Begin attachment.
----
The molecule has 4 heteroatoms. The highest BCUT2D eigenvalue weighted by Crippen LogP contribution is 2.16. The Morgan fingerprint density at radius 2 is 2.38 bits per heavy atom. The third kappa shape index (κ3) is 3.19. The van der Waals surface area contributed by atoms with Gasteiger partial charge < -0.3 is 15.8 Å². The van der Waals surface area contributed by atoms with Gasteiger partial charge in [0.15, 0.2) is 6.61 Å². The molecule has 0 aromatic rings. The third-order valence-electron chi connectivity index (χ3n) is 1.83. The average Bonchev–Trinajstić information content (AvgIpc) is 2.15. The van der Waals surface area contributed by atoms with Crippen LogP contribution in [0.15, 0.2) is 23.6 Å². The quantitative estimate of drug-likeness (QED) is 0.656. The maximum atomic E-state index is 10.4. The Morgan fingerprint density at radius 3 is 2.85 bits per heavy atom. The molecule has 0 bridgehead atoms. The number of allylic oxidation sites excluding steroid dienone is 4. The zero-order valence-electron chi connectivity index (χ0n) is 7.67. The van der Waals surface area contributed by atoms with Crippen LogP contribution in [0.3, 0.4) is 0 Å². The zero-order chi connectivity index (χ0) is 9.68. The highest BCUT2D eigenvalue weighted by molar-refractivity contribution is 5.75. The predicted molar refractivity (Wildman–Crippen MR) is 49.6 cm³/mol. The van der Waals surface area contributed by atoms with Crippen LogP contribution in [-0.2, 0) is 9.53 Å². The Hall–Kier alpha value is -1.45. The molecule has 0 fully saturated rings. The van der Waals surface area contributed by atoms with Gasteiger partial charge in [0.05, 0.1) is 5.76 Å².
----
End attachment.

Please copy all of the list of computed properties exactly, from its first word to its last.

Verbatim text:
The molecule has 4 heteroatoms. The highest BCUT2D eigenvalue weighted by Crippen LogP contribution is 2.16. The Morgan fingerprint density at radius 2 is 2.38 bits per heavy atom. The third kappa shape index (κ3) is 3.19. The van der Waals surface area contributed by atoms with Gasteiger partial charge < -0.3 is 15.8 Å². The van der Waals surface area contributed by atoms with Gasteiger partial charge in [0.15, 0.2) is 6.61 Å². The molecule has 0 aromatic rings. The third-order valence-electron chi connectivity index (χ3n) is 1.83. The average Bonchev–Trinajstić information content (AvgIpc) is 2.15. The van der Waals surface area contributed by atoms with Crippen LogP contribution in [0.15, 0.2) is 23.6 Å². The quantitative estimate of drug-likeness (QED) is 0.656. The maximum atomic E-state index is 10.4. The Morgan fingerprint density at radius 3 is 2.85 bits per heavy atom. The molecule has 0 bridgehead atoms. The number of allylic oxidation sites excluding steroid dienone is 4. The zero-order valence-electron chi connectivity index (χ0n) is 7.67. The van der Waals surface area contributed by atoms with Crippen LogP contribution in [0.3, 0.4) is 0 Å². The zero-order chi connectivity index (χ0) is 9.68. The highest BCUT2D eigenvalue weighted by molar-refractivity contribution is 5.75. The predicted molar refractivity (Wildman–Crippen MR) is 49.6 cm³/mol. The van der Waals surface area contributed by atoms with Crippen LogP contribution in [-0.2, 0) is 9.53 Å². The Hall–Kier alpha value is -1.45. The molecule has 0 fully saturated rings. The van der Waals surface area contributed by atoms with Gasteiger partial charge in [0.05, 0.1) is 5.76 Å².